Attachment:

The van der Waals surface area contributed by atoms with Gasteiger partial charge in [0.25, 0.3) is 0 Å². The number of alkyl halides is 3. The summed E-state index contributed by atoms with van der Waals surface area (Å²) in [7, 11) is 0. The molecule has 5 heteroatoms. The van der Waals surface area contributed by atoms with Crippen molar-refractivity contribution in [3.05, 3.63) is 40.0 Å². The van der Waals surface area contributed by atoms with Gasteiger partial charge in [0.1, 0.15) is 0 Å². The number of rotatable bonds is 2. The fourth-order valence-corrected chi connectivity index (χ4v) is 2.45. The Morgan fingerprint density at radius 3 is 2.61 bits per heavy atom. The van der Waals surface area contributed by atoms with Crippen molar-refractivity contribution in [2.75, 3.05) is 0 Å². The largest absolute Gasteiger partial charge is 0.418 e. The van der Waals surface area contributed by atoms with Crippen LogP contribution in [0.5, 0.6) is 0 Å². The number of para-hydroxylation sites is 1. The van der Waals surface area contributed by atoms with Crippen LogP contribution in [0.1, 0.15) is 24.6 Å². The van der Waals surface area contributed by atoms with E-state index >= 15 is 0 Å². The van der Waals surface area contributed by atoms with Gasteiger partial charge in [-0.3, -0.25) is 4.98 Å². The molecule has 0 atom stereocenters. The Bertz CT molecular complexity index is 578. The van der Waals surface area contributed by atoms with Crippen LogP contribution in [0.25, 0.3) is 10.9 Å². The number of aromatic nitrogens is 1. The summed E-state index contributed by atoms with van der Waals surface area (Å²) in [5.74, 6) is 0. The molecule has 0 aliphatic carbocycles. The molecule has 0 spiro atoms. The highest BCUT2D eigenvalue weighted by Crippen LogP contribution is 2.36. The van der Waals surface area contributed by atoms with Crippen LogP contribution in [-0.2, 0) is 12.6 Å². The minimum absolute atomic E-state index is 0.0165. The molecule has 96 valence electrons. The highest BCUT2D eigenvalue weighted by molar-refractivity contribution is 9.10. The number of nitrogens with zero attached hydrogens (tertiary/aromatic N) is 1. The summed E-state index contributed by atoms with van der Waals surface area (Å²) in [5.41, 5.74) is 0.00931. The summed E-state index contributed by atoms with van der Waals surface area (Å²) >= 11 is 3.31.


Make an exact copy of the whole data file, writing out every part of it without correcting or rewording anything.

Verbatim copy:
The van der Waals surface area contributed by atoms with Gasteiger partial charge in [0.25, 0.3) is 0 Å². The number of alkyl halides is 3. The summed E-state index contributed by atoms with van der Waals surface area (Å²) in [7, 11) is 0. The molecule has 5 heteroatoms. The van der Waals surface area contributed by atoms with Crippen molar-refractivity contribution in [3.05, 3.63) is 40.0 Å². The van der Waals surface area contributed by atoms with Gasteiger partial charge in [0.1, 0.15) is 0 Å². The number of rotatable bonds is 2. The fourth-order valence-corrected chi connectivity index (χ4v) is 2.45. The Morgan fingerprint density at radius 3 is 2.61 bits per heavy atom. The van der Waals surface area contributed by atoms with Crippen molar-refractivity contribution in [2.75, 3.05) is 0 Å². The largest absolute Gasteiger partial charge is 0.418 e. The van der Waals surface area contributed by atoms with Crippen LogP contribution in [0.5, 0.6) is 0 Å². The number of para-hydroxylation sites is 1. The van der Waals surface area contributed by atoms with Crippen LogP contribution in [0.1, 0.15) is 24.6 Å². The van der Waals surface area contributed by atoms with E-state index >= 15 is 0 Å². The van der Waals surface area contributed by atoms with Gasteiger partial charge in [-0.3, -0.25) is 4.98 Å². The molecule has 0 atom stereocenters. The Bertz CT molecular complexity index is 578. The van der Waals surface area contributed by atoms with Crippen LogP contribution in [0.25, 0.3) is 10.9 Å². The number of aromatic nitrogens is 1. The summed E-state index contributed by atoms with van der Waals surface area (Å²) in [5.74, 6) is 0. The molecule has 0 aliphatic carbocycles. The molecule has 0 spiro atoms. The highest BCUT2D eigenvalue weighted by Crippen LogP contribution is 2.36. The van der Waals surface area contributed by atoms with Crippen LogP contribution in [-0.2, 0) is 12.6 Å². The minimum absolute atomic E-state index is 0.0165. The molecule has 96 valence electrons. The highest BCUT2D eigenvalue weighted by molar-refractivity contribution is 9.10. The number of nitrogens with zero attached hydrogens (tertiary/aromatic N) is 1. The summed E-state index contributed by atoms with van der Waals surface area (Å²) in [5.41, 5.74) is 0.00931. The summed E-state index contributed by atoms with van der Waals surface area (Å²) >= 11 is 3.31.